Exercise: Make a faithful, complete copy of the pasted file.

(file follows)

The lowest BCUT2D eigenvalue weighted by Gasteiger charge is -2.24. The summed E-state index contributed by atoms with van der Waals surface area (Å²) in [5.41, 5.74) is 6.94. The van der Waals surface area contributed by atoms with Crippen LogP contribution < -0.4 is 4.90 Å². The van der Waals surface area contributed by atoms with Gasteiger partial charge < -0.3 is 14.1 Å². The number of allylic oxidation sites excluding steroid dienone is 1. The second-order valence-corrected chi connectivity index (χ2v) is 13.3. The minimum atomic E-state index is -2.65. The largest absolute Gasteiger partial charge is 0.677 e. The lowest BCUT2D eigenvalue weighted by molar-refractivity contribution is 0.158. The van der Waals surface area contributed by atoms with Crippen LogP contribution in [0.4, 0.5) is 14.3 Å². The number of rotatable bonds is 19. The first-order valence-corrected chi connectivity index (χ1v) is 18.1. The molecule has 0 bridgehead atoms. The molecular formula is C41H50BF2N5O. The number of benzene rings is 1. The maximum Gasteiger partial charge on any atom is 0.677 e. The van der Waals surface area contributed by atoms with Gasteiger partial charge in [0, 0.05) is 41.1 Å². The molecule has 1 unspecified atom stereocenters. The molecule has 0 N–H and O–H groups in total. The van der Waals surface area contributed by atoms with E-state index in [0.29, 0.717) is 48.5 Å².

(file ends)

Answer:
The lowest BCUT2D eigenvalue weighted by Gasteiger charge is -2.24. The summed E-state index contributed by atoms with van der Waals surface area (Å²) in [5.41, 5.74) is 6.94. The van der Waals surface area contributed by atoms with Crippen LogP contribution < -0.4 is 4.90 Å². The van der Waals surface area contributed by atoms with Gasteiger partial charge < -0.3 is 14.1 Å². The number of allylic oxidation sites excluding steroid dienone is 1. The second-order valence-corrected chi connectivity index (χ2v) is 13.3. The minimum atomic E-state index is -2.65. The largest absolute Gasteiger partial charge is 0.677 e. The lowest BCUT2D eigenvalue weighted by molar-refractivity contribution is 0.158. The van der Waals surface area contributed by atoms with Crippen LogP contribution in [0.4, 0.5) is 14.3 Å². The number of rotatable bonds is 19. The first-order valence-corrected chi connectivity index (χ1v) is 18.1. The molecule has 0 bridgehead atoms. The molecular formula is C41H50BF2N5O. The number of benzene rings is 1. The maximum Gasteiger partial charge on any atom is 0.677 e. The van der Waals surface area contributed by atoms with Gasteiger partial charge in [0, 0.05) is 41.1 Å². The molecule has 1 unspecified atom stereocenters. The molecule has 0 N–H and O–H groups in total. The van der Waals surface area contributed by atoms with E-state index in [0.29, 0.717) is 48.5 Å².